Categories: Church, Community, Home, News and Events, Pastor's Musings

From Pastor Diane

Lent begins on Valentine’s Day this year. More than one person has noticed it, and has thought it was odd.
The day of hearts and expressions of love is also “Ash Wednesday”; the day that we remember our mortality and frailty, and begin the 40 day journey to Easter.

Christians have marked and celebrated Jesus’ resurrection from the beginning. It wasn’t until the 4th century that Christmas appeared on our church calendars, but Christians have always gathered to celebrate Easter.  Lent is the oldest of the church seasons. New Christians would use the season of Lent to prepare for their Baptism on Easter — to acknowledge that in baptism, they would die with Christ and be resurrected with him as well. The season of Lent is 40 days because it was for 40 days that Jesus journeyed to the wilderness to be tempted by the devil, and it was 40 years that the people of Israel
wandered in the wilderness before they entered they crossed the Jordan and entered the promised land. We take 40 days to remember who God is, who we are, to turn from sin and rebellion, and to again place our trust and hope in God.

So Lent is a season of prayer, studying, strengthening our faith. It begins with a day called “Ash Wednesday.”  On Ash Wednesday many Christians receive ashes on their foreheads, and they hear the words,”Remember that you are dust, and to dust you shall return.” These are words that God spoke to Adam and Eve in the garden, after they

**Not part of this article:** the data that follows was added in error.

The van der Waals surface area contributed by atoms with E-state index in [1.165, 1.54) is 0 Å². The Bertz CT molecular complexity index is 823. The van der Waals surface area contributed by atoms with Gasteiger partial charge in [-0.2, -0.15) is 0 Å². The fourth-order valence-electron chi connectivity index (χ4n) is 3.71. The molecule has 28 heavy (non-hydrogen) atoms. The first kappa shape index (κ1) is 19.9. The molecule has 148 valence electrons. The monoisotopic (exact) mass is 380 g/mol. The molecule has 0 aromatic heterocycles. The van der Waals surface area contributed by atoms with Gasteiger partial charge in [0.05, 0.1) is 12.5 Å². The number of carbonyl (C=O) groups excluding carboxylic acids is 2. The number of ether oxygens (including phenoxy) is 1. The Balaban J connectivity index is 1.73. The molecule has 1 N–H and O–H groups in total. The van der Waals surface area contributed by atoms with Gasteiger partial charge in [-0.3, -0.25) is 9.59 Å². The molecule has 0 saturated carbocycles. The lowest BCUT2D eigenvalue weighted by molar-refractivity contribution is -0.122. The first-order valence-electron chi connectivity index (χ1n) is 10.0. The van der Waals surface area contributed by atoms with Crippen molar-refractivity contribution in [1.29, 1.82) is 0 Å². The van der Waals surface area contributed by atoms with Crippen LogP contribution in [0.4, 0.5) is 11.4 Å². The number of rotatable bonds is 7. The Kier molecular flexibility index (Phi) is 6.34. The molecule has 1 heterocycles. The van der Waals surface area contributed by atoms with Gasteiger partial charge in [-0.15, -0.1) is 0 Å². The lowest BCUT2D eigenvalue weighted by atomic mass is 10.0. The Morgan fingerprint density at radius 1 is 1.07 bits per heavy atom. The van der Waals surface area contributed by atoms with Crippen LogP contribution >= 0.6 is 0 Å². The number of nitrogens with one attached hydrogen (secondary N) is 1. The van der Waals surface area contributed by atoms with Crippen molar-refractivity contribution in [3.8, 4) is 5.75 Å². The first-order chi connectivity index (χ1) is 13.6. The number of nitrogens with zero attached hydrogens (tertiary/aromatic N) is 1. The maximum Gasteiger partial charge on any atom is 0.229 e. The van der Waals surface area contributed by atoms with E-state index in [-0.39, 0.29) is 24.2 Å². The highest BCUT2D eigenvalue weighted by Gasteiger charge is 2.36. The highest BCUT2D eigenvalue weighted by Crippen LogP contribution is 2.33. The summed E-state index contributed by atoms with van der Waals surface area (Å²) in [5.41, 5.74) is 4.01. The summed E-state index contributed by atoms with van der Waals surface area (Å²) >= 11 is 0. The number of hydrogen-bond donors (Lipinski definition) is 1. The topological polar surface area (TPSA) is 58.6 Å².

disobeyed. They are words that call to mind that we are not God, that we are mortal, and that we were made from the dust, and that we will return to dust. They are words of judgment, but they are words of hope too, because the God who created us in the first place also promises to give us new life, in Christ.

The ashes also represent repentance. The Old Testament prophets often called people to turn from their sin, and to turn to God, putting on sackcloth and ashes. So on Ash Wednesday we wear repentance, proclaiming our brokenness. We turn away from our sin, but we turn to
God, who is merciful, slow to anger, and abounding in steadfast love.

There is something sobering about hearing the words, “Remember that you are dust.” But there is something comforting about it too. Because we are not God, but we are in God’s hands. And we are in God’s heart.

I invite you to come to worship on Ash Wednesday at Noon and at 7:00. Receive the ashes if you would like. Receive Holy Communion.  Begin your journey to the cross.

Pastor Diane